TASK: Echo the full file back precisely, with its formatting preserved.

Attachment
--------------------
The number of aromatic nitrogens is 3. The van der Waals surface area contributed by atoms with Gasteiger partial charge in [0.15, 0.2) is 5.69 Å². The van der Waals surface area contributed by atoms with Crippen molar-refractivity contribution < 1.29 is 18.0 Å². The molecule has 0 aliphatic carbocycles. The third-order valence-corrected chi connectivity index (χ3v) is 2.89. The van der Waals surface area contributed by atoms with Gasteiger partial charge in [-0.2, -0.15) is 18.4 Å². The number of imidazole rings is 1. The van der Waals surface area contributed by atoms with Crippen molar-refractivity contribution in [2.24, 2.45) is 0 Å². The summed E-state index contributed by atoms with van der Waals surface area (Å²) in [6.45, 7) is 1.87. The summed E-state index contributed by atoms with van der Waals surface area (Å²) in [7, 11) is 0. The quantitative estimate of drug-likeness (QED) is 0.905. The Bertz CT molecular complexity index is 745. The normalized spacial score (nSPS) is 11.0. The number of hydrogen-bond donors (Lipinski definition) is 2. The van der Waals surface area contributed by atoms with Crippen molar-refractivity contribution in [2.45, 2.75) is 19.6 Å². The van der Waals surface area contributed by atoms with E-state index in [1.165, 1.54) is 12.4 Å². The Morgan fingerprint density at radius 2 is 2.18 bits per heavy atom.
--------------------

The number of aromatic nitrogens is 3. The van der Waals surface area contributed by atoms with Gasteiger partial charge in [0.15, 0.2) is 5.69 Å². The van der Waals surface area contributed by atoms with Crippen molar-refractivity contribution < 1.29 is 18.0 Å². The molecule has 0 aliphatic carbocycles. The third-order valence-corrected chi connectivity index (χ3v) is 2.89. The van der Waals surface area contributed by atoms with Gasteiger partial charge in [-0.2, -0.15) is 18.4 Å². The number of imidazole rings is 1. The van der Waals surface area contributed by atoms with Crippen molar-refractivity contribution in [2.24, 2.45) is 0 Å². The summed E-state index contributed by atoms with van der Waals surface area (Å²) in [6.45, 7) is 1.87. The summed E-state index contributed by atoms with van der Waals surface area (Å²) in [7, 11) is 0. The quantitative estimate of drug-likeness (QED) is 0.905. The Bertz CT molecular complexity index is 745. The normalized spacial score (nSPS) is 11.0. The number of hydrogen-bond donors (Lipinski definition) is 2. The van der Waals surface area contributed by atoms with Crippen molar-refractivity contribution in [2.45, 2.75) is 19.6 Å². The van der Waals surface area contributed by atoms with E-state index in [1.165, 1.54) is 12.4 Å². The Morgan fingerprint density at radius 2 is 2.18 bits per heavy atom.